2. ApSIC Xbench : this button (in Beta at the time of writing) allows you to call up Xbench and run your QA checks in this excellent product from ApSIC.  You can then return to specific segments that need addressing directly from Xbench as it uses the new API (application programming interface) to control this process between Studio and Xbench automatically.
  3. Bookmarks plugin : this button tracks where you are when you are working and records the position so you can automatically be returned to the last place you worked in any particular Project… it also allows you to create custom bookmarks wherever you like.

Excellent ideas, very functional, and they all show off how you can extend the feature set of Studio with anything you like.  There’s a lot more in the pipeline as developers are taking up the ability to provide many things the users they come into contact with would like to see, so I am sure you can expect a lot more.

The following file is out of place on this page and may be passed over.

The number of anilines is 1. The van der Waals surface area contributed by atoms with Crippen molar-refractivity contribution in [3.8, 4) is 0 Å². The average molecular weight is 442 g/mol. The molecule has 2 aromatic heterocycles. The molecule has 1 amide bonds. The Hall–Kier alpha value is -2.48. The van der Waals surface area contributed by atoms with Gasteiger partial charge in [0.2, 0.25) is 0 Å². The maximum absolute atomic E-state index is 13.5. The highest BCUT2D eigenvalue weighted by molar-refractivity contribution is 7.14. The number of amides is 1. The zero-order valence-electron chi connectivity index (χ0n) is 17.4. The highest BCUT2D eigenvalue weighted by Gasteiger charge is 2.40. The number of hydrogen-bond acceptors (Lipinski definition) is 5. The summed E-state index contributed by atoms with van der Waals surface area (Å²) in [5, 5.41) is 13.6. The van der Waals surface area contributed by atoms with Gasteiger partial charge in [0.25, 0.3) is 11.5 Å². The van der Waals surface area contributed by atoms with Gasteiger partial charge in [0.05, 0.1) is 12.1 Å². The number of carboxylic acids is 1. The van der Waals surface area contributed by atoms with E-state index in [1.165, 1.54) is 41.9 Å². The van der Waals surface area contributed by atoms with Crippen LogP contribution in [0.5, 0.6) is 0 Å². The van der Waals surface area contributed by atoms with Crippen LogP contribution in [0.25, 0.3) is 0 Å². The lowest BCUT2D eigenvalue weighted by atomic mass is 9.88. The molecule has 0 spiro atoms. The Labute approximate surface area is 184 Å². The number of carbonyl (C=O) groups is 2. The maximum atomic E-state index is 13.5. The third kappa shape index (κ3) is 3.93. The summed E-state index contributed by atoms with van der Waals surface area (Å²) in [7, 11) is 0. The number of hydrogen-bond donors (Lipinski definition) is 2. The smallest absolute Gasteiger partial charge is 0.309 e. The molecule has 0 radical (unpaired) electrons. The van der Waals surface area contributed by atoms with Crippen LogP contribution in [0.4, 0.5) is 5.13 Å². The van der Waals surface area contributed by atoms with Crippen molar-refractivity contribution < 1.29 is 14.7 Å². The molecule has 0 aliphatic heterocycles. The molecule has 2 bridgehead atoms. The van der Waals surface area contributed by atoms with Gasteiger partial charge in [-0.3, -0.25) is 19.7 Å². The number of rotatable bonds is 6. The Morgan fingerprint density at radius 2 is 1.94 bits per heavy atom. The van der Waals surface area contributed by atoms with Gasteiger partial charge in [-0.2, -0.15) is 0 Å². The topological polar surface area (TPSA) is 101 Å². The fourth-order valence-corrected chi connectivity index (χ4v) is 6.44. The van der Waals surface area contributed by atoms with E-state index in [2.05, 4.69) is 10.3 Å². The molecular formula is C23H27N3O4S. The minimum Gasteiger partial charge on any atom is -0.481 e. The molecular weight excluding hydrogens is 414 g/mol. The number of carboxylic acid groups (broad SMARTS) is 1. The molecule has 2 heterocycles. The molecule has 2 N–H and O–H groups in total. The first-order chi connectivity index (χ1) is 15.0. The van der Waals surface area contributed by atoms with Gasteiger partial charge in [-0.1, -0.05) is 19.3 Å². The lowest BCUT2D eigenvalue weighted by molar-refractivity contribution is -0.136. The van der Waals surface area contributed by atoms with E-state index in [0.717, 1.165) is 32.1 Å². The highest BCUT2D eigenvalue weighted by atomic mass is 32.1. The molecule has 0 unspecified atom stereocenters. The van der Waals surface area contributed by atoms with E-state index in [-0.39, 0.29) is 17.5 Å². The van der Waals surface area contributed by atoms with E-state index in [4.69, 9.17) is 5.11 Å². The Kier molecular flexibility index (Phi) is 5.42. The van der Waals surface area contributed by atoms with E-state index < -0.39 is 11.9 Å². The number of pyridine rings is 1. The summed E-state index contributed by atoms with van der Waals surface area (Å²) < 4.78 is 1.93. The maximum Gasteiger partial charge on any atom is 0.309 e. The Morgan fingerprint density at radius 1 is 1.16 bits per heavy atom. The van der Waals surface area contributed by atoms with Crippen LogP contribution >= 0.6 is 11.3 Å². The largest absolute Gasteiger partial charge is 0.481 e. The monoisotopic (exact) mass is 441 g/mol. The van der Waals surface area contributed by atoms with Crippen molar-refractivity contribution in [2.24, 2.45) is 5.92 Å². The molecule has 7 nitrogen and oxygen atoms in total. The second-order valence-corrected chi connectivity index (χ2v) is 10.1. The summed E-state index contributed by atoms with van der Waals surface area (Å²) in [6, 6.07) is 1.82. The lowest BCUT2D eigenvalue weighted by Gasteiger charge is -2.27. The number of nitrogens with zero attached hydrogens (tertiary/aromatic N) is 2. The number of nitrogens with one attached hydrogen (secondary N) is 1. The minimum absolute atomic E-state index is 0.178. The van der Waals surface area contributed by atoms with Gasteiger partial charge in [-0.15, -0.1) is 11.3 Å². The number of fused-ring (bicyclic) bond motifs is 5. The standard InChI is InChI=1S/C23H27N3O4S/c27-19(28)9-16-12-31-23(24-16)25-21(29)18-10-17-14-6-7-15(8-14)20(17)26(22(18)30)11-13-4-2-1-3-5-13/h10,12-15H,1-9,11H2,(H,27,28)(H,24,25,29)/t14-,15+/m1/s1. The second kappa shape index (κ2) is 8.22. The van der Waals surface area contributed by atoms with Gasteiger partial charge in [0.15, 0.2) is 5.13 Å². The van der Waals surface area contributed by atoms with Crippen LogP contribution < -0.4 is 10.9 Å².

04But that was just the ribbon… if you look closely at the left hand menu for the Views you’ll see this on the left.

Studio provides for a developer to add their own views into Studio to do whatever they like.  So in this example here I have three custom views.  I’ll talk through them in reverse order…

Content Connector is actually an example in the SDK of what’s possible.  It’s even useful in its own right because it allows you to drop a folder full of files into a set location and then have your Projects created automatically based on the Project Template you specify… very neat and I think it would be a no brainer for any company to adapt this so it worked from an FP site, or a CMS system… or simply a shared drive on your network.  probably a huge time saver for busy Project Managers.

Client Services… well this is just a little plugin we’re playing with to see how we can provide more information to make it easier for our users to find help and use the product.  More on that later!

Post-Edit Versions is the view you would use to select the versions of any Project you saved for comparison using the ribbon icon above.  This is actually an excellent example of what’s possible and the developer, Patrick Hartnett, has done a great job in a very short time over Christmas learning how to use this: